Depending on the field, these requirements may be satisfied through college or university coursework, extension courses or conferences and seminars attendance. Although individual professions may have different standards, the most accepted standard, developed by the International Association for Continuing Education & Training, is that ten contact hours equals one Continuing Education Unit. Not all professionals use the CEU convention. For example, the American Psychological Association accredits sponsors of continuing education and uses a CE approach. In contrast to the CEU, the CE credit is one CE credit for each hour of contact. In the spring of 2009, Eduventures, a higher education consulting firm, released the results of a study that illustrated that the recession had made a significant impact on the views of prospective continuing education students. A survey of 1,500 adults who planned to enroll in a course or program within the next two years determined that while nearly half of respondents believed that the value of education had risen due to the recession, over two-thirds said the state of the economy had affected their plans to pursue continuing education.

The World Bank's 2019 World Development Report on the future of work explains that flexible learning opportunities at universities and adult learning programs that allow workers to retrain and retool are vital in order for labor markets to adjust to the future of work. The method of delivery of continuing education can include traditional types of classroom lectures and laboratories. However, many continuing education programs make heavy use of distance education, which not only includes independent study, but can include videotaped material, broadcast programming or online education which has more dominated the distance learning community. Continuing education unit Continuing legal education Continuing medical education Community education Dual enrollment E-learning Independent scholar Lifelong learning National Council of Labour Colleges Workers' Educational Association in Australia and the UK Wilson, A. L. & Hayes, E... Handbook of adult and continuing education. John Wiley & Sons. Chicago University Professional and Continuing Education Association International Association for Continuing Education & Training Association for Continuing Higher Education American Association for Adult and Continuing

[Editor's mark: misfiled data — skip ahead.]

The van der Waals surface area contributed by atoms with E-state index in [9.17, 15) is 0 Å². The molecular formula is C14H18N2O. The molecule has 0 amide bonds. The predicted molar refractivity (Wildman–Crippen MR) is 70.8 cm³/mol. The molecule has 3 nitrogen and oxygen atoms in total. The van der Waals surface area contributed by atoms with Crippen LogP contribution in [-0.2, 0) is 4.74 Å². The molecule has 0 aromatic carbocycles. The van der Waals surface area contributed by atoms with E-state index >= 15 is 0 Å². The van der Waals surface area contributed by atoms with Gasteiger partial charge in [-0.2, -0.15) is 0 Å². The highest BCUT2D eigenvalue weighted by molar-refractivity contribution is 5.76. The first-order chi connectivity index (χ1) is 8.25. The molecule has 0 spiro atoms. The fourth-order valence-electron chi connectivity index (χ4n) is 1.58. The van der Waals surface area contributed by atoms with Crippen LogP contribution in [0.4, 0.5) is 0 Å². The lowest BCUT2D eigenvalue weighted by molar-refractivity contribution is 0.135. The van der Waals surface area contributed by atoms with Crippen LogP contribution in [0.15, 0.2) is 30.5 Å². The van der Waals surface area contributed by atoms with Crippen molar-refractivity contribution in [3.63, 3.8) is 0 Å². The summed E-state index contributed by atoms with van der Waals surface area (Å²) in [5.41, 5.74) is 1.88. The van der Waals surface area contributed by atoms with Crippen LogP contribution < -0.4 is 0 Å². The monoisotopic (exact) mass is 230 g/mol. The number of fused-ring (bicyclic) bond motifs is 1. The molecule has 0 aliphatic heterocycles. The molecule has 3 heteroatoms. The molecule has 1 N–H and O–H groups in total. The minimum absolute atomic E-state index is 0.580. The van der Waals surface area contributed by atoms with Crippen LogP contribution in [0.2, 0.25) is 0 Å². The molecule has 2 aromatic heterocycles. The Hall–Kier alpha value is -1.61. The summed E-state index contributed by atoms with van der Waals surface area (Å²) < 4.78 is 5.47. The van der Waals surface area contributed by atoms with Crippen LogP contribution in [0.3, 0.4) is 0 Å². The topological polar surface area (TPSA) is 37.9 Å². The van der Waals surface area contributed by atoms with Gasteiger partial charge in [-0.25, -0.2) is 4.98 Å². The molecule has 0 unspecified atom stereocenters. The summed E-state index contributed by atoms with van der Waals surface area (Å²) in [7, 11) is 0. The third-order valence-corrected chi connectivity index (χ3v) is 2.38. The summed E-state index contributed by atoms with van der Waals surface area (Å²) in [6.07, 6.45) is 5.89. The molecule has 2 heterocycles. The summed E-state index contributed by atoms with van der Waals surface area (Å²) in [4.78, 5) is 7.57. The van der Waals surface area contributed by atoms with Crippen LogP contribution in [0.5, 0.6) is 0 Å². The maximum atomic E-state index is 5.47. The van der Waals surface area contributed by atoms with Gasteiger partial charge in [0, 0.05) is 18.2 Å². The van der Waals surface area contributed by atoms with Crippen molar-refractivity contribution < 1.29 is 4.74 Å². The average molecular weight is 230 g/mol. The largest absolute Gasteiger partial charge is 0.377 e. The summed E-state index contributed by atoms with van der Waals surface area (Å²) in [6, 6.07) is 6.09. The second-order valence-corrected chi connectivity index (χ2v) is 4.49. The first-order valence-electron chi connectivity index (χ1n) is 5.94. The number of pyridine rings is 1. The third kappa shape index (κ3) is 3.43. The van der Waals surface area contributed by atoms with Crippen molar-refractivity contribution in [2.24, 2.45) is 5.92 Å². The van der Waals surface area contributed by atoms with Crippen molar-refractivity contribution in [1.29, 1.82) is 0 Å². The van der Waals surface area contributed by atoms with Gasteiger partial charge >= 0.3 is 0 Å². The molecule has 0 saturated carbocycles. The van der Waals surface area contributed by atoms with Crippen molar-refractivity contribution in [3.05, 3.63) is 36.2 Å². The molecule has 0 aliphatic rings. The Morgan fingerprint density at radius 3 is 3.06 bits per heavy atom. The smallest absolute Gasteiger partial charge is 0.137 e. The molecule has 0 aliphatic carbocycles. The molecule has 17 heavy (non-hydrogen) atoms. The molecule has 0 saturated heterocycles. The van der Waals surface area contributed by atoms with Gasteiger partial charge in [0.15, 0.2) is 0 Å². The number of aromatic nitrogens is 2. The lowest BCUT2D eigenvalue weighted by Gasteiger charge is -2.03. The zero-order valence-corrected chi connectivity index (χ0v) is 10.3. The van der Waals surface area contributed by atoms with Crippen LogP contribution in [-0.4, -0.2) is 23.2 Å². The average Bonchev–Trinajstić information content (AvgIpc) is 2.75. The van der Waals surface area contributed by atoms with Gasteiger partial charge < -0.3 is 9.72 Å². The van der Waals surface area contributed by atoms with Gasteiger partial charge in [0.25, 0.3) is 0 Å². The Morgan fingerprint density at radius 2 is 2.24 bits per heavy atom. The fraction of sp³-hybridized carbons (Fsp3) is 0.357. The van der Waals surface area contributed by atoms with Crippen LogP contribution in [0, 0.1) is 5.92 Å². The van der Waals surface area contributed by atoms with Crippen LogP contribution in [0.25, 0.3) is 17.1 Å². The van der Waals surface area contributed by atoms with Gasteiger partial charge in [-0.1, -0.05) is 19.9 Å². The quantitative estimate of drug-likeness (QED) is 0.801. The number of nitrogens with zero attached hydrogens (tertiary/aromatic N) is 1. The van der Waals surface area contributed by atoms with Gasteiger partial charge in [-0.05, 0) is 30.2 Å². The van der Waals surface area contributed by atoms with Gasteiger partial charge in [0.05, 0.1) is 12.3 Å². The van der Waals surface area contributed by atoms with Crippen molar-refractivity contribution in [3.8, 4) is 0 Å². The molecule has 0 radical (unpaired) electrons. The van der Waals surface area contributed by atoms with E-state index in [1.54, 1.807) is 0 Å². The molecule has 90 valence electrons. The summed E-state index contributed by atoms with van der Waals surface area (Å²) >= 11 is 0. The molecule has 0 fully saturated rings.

Up Above My Head

"Up Above My Head" is a gospel song of traditional origin, first recorded in 1941 by The Southern Sons, a vocal group formed by William Langford of the Golden Gate Quartet. In the version, now the best-known, it was recorded in 1947 by Sister Rosetta Tharpe and Marie Knight as a duo; the spiritual "Over My Head" dating from the 19th century but of unknown authorship, contains many of the same lines as "Up Above My Head" – "Over my head / I hear music in the air../ There must be a God somewhere" – and may be presumed to be its origin. Civil rights leader Bernice Johnson Reagon changed the traditional words of the song in 1961, to "Over my head / I see freedom in the air...". In 1995, the National Association for Music Education published a list of songs that "every American should know", which included "Over My Head"; the recording by Sister Rosetta Tharpe and Marie Knight was made on November 24, 1947, in New York City for Decca Records. Besides Tharpe and Knight, other musicians on the record were Sam Price, George "Pops" Foster, Wallace Bishop.